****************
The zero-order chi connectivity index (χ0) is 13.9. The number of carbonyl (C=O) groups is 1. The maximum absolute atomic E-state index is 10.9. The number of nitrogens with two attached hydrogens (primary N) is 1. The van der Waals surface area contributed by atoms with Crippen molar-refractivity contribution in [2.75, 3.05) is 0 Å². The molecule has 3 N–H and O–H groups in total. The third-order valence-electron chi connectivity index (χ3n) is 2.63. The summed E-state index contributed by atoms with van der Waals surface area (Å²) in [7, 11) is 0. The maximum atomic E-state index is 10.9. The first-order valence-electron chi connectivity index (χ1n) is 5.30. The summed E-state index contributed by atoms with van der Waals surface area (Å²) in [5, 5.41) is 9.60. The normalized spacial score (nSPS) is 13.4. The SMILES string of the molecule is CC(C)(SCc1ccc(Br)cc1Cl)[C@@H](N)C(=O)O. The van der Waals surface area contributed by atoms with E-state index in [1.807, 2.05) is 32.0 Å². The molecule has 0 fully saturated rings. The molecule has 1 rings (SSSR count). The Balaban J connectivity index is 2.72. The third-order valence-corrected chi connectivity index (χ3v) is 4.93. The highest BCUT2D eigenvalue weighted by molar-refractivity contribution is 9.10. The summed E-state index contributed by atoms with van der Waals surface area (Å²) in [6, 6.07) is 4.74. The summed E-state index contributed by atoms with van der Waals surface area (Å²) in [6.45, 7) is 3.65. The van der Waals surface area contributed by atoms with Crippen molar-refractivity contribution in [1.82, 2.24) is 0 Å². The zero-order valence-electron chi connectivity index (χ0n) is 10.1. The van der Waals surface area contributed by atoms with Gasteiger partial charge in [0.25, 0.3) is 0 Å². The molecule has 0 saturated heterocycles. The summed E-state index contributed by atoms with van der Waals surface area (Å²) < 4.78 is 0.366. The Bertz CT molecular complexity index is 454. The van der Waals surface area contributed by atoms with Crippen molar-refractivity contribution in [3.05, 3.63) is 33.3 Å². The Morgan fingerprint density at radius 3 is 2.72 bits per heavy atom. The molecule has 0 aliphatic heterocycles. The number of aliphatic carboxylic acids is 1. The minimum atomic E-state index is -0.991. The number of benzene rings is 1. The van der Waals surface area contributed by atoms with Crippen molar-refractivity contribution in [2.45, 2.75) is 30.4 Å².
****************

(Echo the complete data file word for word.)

The zero-order chi connectivity index (χ0) is 13.9. The number of carbonyl (C=O) groups is 1. The maximum absolute atomic E-state index is 10.9. The number of nitrogens with two attached hydrogens (primary N) is 1. The van der Waals surface area contributed by atoms with Crippen molar-refractivity contribution in [2.75, 3.05) is 0 Å². The molecule has 3 N–H and O–H groups in total. The third-order valence-electron chi connectivity index (χ3n) is 2.63. The summed E-state index contributed by atoms with van der Waals surface area (Å²) in [7, 11) is 0. The maximum atomic E-state index is 10.9. The first-order valence-electron chi connectivity index (χ1n) is 5.30. The summed E-state index contributed by atoms with van der Waals surface area (Å²) in [5, 5.41) is 9.60. The normalized spacial score (nSPS) is 13.4. The SMILES string of the molecule is CC(C)(SCc1ccc(Br)cc1Cl)[C@@H](N)C(=O)O. The van der Waals surface area contributed by atoms with E-state index in [1.807, 2.05) is 32.0 Å². The molecule has 0 fully saturated rings. The molecule has 1 rings (SSSR count). The Balaban J connectivity index is 2.72. The third-order valence-corrected chi connectivity index (χ3v) is 4.93. The highest BCUT2D eigenvalue weighted by molar-refractivity contribution is 9.10. The summed E-state index contributed by atoms with van der Waals surface area (Å²) in [6, 6.07) is 4.74. The summed E-state index contributed by atoms with van der Waals surface area (Å²) in [6.45, 7) is 3.65. The van der Waals surface area contributed by atoms with Crippen molar-refractivity contribution in [1.82, 2.24) is 0 Å². The zero-order valence-electron chi connectivity index (χ0n) is 10.1. The van der Waals surface area contributed by atoms with Gasteiger partial charge in [0.25, 0.3) is 0 Å². The molecule has 0 saturated heterocycles. The summed E-state index contributed by atoms with van der Waals surface area (Å²) < 4.78 is 0.366. The Bertz CT molecular complexity index is 454. The van der Waals surface area contributed by atoms with Crippen molar-refractivity contribution in [3.05, 3.63) is 33.3 Å². The Morgan fingerprint density at radius 3 is 2.72 bits per heavy atom. The molecule has 0 aliphatic heterocycles. The number of aliphatic carboxylic acids is 1. The minimum atomic E-state index is -0.991. The number of benzene rings is 1. The van der Waals surface area contributed by atoms with Crippen molar-refractivity contribution in [2.45, 2.75) is 30.4 Å².